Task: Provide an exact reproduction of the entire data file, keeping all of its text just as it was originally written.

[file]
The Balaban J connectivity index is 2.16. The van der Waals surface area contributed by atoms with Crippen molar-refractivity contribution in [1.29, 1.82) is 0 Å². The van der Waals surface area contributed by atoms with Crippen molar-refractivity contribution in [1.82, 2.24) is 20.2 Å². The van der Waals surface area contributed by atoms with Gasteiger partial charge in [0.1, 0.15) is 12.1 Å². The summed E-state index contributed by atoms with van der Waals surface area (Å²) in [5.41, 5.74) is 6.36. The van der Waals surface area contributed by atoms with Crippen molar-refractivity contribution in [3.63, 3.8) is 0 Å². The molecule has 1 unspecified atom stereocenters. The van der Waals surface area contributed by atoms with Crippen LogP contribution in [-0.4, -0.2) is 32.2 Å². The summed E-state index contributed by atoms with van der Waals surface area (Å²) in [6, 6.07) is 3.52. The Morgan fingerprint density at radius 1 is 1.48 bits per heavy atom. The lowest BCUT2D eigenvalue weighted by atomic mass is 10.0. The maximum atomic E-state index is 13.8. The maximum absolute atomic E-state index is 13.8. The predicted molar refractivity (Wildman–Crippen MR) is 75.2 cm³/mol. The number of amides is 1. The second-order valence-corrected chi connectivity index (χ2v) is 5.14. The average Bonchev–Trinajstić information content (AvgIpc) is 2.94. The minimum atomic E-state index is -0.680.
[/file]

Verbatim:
The Balaban J connectivity index is 2.16. The van der Waals surface area contributed by atoms with Crippen molar-refractivity contribution in [1.29, 1.82) is 0 Å². The van der Waals surface area contributed by atoms with Crippen molar-refractivity contribution in [1.82, 2.24) is 20.2 Å². The van der Waals surface area contributed by atoms with Gasteiger partial charge in [0.1, 0.15) is 12.1 Å². The summed E-state index contributed by atoms with van der Waals surface area (Å²) in [5.41, 5.74) is 6.36. The van der Waals surface area contributed by atoms with Crippen molar-refractivity contribution in [3.63, 3.8) is 0 Å². The molecule has 1 unspecified atom stereocenters. The van der Waals surface area contributed by atoms with Crippen LogP contribution in [-0.4, -0.2) is 32.2 Å². The summed E-state index contributed by atoms with van der Waals surface area (Å²) in [6, 6.07) is 3.52. The Morgan fingerprint density at radius 1 is 1.48 bits per heavy atom. The lowest BCUT2D eigenvalue weighted by atomic mass is 10.0. The maximum atomic E-state index is 13.8. The maximum absolute atomic E-state index is 13.8. The predicted molar refractivity (Wildman–Crippen MR) is 75.2 cm³/mol. The number of amides is 1. The second-order valence-corrected chi connectivity index (χ2v) is 5.14. The average Bonchev–Trinajstić information content (AvgIpc) is 2.94. The minimum atomic E-state index is -0.680.